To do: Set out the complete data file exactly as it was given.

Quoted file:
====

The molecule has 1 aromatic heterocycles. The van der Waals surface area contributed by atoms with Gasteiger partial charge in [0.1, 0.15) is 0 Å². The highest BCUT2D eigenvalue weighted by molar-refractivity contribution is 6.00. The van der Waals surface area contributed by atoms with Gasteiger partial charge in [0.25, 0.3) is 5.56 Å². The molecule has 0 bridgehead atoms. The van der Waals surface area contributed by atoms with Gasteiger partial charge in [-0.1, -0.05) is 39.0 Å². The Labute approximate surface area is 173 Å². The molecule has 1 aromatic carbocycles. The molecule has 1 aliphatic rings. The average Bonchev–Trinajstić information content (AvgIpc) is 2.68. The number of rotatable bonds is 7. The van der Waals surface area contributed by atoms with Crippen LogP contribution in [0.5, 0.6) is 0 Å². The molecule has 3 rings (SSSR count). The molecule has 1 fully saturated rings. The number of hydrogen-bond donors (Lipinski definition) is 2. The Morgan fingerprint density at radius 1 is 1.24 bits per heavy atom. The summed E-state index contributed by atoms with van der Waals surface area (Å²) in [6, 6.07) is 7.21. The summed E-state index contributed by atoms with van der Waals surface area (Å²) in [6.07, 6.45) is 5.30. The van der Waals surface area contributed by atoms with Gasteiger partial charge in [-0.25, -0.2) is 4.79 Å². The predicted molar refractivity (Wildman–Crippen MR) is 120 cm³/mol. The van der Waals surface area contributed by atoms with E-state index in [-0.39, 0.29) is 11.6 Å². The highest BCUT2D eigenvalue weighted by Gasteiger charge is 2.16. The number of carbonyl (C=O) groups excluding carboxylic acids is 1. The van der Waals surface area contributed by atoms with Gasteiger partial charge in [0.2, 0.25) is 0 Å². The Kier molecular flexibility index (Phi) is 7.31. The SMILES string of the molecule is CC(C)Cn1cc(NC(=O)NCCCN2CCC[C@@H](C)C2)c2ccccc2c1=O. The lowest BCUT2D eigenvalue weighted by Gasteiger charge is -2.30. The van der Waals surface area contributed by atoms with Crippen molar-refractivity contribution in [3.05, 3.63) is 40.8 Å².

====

The molecule has 1 aromatic heterocycles. The van der Waals surface area contributed by atoms with Gasteiger partial charge in [0.1, 0.15) is 0 Å². The highest BCUT2D eigenvalue weighted by molar-refractivity contribution is 6.00. The van der Waals surface area contributed by atoms with Gasteiger partial charge in [0.25, 0.3) is 5.56 Å². The molecule has 0 bridgehead atoms. The van der Waals surface area contributed by atoms with Gasteiger partial charge in [-0.1, -0.05) is 39.0 Å². The Labute approximate surface area is 173 Å². The molecule has 1 aromatic carbocycles. The molecule has 1 aliphatic rings. The average Bonchev–Trinajstić information content (AvgIpc) is 2.68. The number of rotatable bonds is 7. The van der Waals surface area contributed by atoms with Crippen LogP contribution in [0.5, 0.6) is 0 Å². The molecule has 3 rings (SSSR count). The molecule has 1 fully saturated rings. The number of hydrogen-bond donors (Lipinski definition) is 2. The Morgan fingerprint density at radius 1 is 1.24 bits per heavy atom. The summed E-state index contributed by atoms with van der Waals surface area (Å²) in [6, 6.07) is 7.21. The summed E-state index contributed by atoms with van der Waals surface area (Å²) in [6.07, 6.45) is 5.30. The van der Waals surface area contributed by atoms with Gasteiger partial charge in [-0.25, -0.2) is 4.79 Å². The predicted molar refractivity (Wildman–Crippen MR) is 120 cm³/mol. The van der Waals surface area contributed by atoms with E-state index in [-0.39, 0.29) is 11.6 Å². The highest BCUT2D eigenvalue weighted by Gasteiger charge is 2.16. The number of carbonyl (C=O) groups excluding carboxylic acids is 1. The van der Waals surface area contributed by atoms with Gasteiger partial charge in [0.2, 0.25) is 0 Å². The Kier molecular flexibility index (Phi) is 7.31. The SMILES string of the molecule is CC(C)Cn1cc(NC(=O)NCCCN2CCC[C@@H](C)C2)c2ccccc2c1=O. The lowest BCUT2D eigenvalue weighted by Gasteiger charge is -2.30. The van der Waals surface area contributed by atoms with Crippen molar-refractivity contribution in [3.05, 3.63) is 40.8 Å².